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smartgurlz Sharmi Albrechtsen wants a Shark to invest in SmartGurlz, her robot riding dolls that teach girls to code. She created the toy to get her own daughters interested in STEM (Science, Technology, Engineering and Math). Girls, as a result of gender bias in toy marketing and many other cultural factors, are far less likely to become engineers, computer programmers and other STEM related professionals. Albrechtsen recognized this bias and built a toy for girls that girls want to play with.

Like it or not, girls like playing with dolls. Many STEM toys, while supposedly “gender neutral,” are still more skewed toward the male mindset: trucks, cars, “masculine” robots, etc. Ms. Albrechtsen took the idea of a robotic vehicle and turned it into a brightly colored scooter with a doll riding on top.

Kids (girls) program the scooter through an app on a phone or tablet using basic coding skill sets in the Smartgurlz program. Kids can set up “missions,” retrieve objects, and even map out a course through the app. The toy engages girls (and a lot of their brothers too if you believe the press) and hopefully gets them more interested in STEM as a result.

There are four Smartgurlz characters: Jen – a mechanical engineer, Jun – a “chemistry star,” Zara – a “tech wizard,” and Maria – a “math genius.” Each girl drives a “Siggy” which is the programmable scooter the dolls ride. A scooter and doll runs $79.99. Sharmi likely wants exposure for the toys and a strong retail presence in appropriate toy retailers bot online and off.

Will a Shark get with the program and back this STEM toy?

SmartGurlz Company Information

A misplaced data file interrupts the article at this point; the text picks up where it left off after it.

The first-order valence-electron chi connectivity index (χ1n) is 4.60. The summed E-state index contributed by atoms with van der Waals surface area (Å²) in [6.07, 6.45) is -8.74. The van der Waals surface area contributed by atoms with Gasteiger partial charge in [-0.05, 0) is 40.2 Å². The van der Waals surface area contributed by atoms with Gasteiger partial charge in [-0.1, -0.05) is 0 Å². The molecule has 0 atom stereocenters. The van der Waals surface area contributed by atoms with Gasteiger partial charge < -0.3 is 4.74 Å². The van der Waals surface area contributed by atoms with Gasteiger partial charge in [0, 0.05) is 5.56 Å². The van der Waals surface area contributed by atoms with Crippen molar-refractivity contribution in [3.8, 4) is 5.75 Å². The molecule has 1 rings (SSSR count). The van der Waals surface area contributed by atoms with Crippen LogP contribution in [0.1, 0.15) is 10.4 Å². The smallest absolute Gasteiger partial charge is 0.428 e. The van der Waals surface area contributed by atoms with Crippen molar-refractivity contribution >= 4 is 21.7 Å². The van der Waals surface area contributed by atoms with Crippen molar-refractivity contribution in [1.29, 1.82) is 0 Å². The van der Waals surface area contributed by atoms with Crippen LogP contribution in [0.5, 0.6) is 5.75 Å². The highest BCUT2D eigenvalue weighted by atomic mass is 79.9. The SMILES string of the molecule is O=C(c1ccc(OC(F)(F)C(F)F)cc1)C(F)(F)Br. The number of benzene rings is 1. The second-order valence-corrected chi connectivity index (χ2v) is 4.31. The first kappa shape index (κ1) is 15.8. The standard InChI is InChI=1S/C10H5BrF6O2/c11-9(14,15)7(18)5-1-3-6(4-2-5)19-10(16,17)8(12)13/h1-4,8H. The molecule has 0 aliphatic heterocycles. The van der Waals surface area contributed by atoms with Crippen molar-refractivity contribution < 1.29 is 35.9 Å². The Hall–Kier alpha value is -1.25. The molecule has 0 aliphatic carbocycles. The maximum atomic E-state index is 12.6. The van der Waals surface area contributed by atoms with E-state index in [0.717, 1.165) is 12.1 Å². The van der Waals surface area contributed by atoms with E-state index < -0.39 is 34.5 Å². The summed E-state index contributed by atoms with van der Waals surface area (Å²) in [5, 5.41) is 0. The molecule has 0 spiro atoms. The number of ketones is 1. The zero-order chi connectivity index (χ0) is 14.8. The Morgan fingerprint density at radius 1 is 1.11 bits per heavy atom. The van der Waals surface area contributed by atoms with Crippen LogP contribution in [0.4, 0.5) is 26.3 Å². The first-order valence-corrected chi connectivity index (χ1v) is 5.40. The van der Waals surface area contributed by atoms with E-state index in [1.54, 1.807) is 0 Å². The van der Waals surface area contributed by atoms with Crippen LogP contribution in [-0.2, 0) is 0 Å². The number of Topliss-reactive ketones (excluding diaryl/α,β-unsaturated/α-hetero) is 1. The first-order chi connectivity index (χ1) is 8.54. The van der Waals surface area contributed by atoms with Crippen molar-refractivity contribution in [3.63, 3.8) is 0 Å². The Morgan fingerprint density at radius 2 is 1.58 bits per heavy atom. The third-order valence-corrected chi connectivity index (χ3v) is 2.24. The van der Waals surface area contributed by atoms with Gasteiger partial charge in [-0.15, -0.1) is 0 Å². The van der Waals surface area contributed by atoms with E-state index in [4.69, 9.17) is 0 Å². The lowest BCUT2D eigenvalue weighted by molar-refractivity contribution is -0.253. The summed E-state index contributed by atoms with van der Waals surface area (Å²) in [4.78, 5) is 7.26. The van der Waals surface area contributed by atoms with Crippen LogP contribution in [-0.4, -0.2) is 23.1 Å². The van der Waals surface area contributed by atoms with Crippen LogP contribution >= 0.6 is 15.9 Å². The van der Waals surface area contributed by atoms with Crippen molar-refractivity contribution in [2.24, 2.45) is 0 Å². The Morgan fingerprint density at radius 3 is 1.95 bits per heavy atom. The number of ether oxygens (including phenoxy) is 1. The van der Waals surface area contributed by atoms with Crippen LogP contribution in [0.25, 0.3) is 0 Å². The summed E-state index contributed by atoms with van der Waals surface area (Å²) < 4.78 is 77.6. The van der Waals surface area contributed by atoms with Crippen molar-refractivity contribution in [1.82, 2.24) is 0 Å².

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Posts About SmartGurlz on Shark Tank Blog

Smart Gurlz STEM Dolls

SmartGurlz Shark Tank Recap

Sharmi enters the Tank with two young girls seeking $200,000 for 5%. She gives her pitch, tells her story and demonstrates the toys. After her pitch, she invites the Sharks on stage to try them out. Richard is first up and, to his surprise, he gets a doll of himself. In fact, Sharmi has dolls with the likenesses of all the Sharks. Once the Sharks settle back into their seats, the two young girls teach Richard how to code. Once Richard sits down, the questions come. She’s only been in business six months and she has $250,000 in sales. Each unit costs $18 to make and sells for $79.99.

Daymond likes it, but he makes a Sharky offer of $200,000  for 30%. He wants to license the toys. Robert thinks the toy business is tough; he’s out. Lori says Daymond’s offer is the way to go; she’s out. Richard doesn’t think he can contribute; he’s out. Mark is the last Shark out and Sharmi counters Daymond with $200,000 for 20%. They eventually agree on $200,000 for 25%.

SmartGurlz Shark Tank Update

The Shark Tank Blog constantly provides updates and follow-ups about entrepreneurs who have appeared on the Shark Tank TV show. As usual, this company saw a huge uptick in sales after airing. The deal with Daymond never closed, but that didn’t stop Sharmi. 2018 sales were $1.2 million. In 2019, she raised another $525,000 on WeFunder. Also in 2019, she partnered with Pitsco Education to make SmartBuddies, an online coding curriculum for 3rd through 5th graders. Pitsco sells its curricula to schools all over the USA. The contract required Pitsco to purchase $5.5 million in product over three years. In 2020, due to the Covid-19 pandemic, they made the curriculum online – something that won’t go away after it’s over.

The company also partnered with Sinking Ship Entertainment with a licensing deal  that allows them to make dolls from the characters in the PBS show Odd Squad. As of  June 2021, the company is going strong and Sharmi estimates they’ll finish the year with over $20 million in sales. As of August, 2023, the company is valued at $200 million, so she must have hit her revenue goals!